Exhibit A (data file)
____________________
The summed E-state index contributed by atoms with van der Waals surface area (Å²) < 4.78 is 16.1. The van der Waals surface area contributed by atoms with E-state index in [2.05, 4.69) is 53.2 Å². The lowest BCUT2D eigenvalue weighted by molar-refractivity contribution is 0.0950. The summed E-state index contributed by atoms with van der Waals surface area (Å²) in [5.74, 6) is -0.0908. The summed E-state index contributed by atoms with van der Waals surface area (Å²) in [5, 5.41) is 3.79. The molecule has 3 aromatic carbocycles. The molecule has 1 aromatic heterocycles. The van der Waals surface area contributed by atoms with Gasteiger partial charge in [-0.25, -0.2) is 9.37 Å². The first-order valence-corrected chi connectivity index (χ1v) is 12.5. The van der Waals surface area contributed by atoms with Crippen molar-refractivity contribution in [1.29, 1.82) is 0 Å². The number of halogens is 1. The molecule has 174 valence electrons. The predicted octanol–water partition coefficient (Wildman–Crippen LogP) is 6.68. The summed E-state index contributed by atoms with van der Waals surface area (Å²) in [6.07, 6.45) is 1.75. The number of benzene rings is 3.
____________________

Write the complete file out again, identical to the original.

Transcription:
The summed E-state index contributed by atoms with van der Waals surface area (Å²) < 4.78 is 16.1. The van der Waals surface area contributed by atoms with E-state index in [2.05, 4.69) is 53.2 Å². The lowest BCUT2D eigenvalue weighted by molar-refractivity contribution is 0.0950. The summed E-state index contributed by atoms with van der Waals surface area (Å²) in [5.74, 6) is -0.0908. The summed E-state index contributed by atoms with van der Waals surface area (Å²) in [5, 5.41) is 3.79. The molecule has 3 aromatic carbocycles. The molecule has 1 aromatic heterocycles. The van der Waals surface area contributed by atoms with Gasteiger partial charge in [-0.25, -0.2) is 9.37 Å². The first-order valence-corrected chi connectivity index (χ1v) is 12.5. The van der Waals surface area contributed by atoms with Crippen molar-refractivity contribution in [1.29, 1.82) is 0 Å². The number of halogens is 1. The molecule has 174 valence electrons. The predicted octanol–water partition coefficient (Wildman–Crippen LogP) is 6.68. The summed E-state index contributed by atoms with van der Waals surface area (Å²) in [6.07, 6.45) is 1.75. The number of benzene rings is 3.